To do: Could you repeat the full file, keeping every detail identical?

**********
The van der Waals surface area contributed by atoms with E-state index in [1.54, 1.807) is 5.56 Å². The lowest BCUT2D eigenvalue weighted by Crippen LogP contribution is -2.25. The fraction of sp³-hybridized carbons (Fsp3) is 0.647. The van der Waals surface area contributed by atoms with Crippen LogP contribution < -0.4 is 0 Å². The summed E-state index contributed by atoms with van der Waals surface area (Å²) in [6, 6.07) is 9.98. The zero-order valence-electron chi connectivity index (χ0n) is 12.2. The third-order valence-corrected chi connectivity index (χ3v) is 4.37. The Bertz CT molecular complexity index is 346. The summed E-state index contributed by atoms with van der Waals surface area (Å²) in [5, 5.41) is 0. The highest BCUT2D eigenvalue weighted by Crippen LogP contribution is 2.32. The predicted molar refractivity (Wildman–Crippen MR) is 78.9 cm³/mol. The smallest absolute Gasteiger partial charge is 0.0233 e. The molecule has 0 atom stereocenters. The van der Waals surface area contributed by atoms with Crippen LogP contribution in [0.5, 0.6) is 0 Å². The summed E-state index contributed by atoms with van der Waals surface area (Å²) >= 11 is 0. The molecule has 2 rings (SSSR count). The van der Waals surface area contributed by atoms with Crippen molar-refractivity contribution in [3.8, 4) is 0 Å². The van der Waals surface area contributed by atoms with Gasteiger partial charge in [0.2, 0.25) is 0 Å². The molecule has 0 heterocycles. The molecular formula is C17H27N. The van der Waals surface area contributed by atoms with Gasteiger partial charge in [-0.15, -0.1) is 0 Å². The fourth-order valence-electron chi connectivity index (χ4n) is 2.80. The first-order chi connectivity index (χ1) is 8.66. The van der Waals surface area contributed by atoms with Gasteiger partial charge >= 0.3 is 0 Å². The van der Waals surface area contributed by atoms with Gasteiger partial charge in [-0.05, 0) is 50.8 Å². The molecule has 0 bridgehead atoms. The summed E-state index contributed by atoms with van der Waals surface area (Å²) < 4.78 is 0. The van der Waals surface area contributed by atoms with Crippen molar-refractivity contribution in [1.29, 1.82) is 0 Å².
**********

The van der Waals surface area contributed by atoms with E-state index in [1.54, 1.807) is 5.56 Å². The lowest BCUT2D eigenvalue weighted by Crippen LogP contribution is -2.25. The fraction of sp³-hybridized carbons (Fsp3) is 0.647. The van der Waals surface area contributed by atoms with Crippen LogP contribution < -0.4 is 0 Å². The summed E-state index contributed by atoms with van der Waals surface area (Å²) in [6, 6.07) is 9.98. The zero-order valence-electron chi connectivity index (χ0n) is 12.2. The third-order valence-corrected chi connectivity index (χ3v) is 4.37. The Bertz CT molecular complexity index is 346. The summed E-state index contributed by atoms with van der Waals surface area (Å²) in [5, 5.41) is 0. The highest BCUT2D eigenvalue weighted by Crippen LogP contribution is 2.32. The predicted molar refractivity (Wildman–Crippen MR) is 78.9 cm³/mol. The smallest absolute Gasteiger partial charge is 0.0233 e. The molecule has 0 atom stereocenters. The van der Waals surface area contributed by atoms with Crippen LogP contribution in [0.5, 0.6) is 0 Å². The summed E-state index contributed by atoms with van der Waals surface area (Å²) >= 11 is 0. The molecule has 2 rings (SSSR count). The van der Waals surface area contributed by atoms with Crippen molar-refractivity contribution in [3.8, 4) is 0 Å². The van der Waals surface area contributed by atoms with Gasteiger partial charge in [0.2, 0.25) is 0 Å². The molecule has 0 heterocycles. The molecular formula is C17H27N. The van der Waals surface area contributed by atoms with Gasteiger partial charge in [-0.15, -0.1) is 0 Å². The fourth-order valence-electron chi connectivity index (χ4n) is 2.80. The first-order chi connectivity index (χ1) is 8.66. The van der Waals surface area contributed by atoms with Gasteiger partial charge >= 0.3 is 0 Å². The van der Waals surface area contributed by atoms with Gasteiger partial charge in [-0.05, 0) is 50.8 Å². The molecule has 0 bridgehead atoms. The summed E-state index contributed by atoms with van der Waals surface area (Å²) < 4.78 is 0. The van der Waals surface area contributed by atoms with Crippen molar-refractivity contribution in [1.29, 1.82) is 0 Å².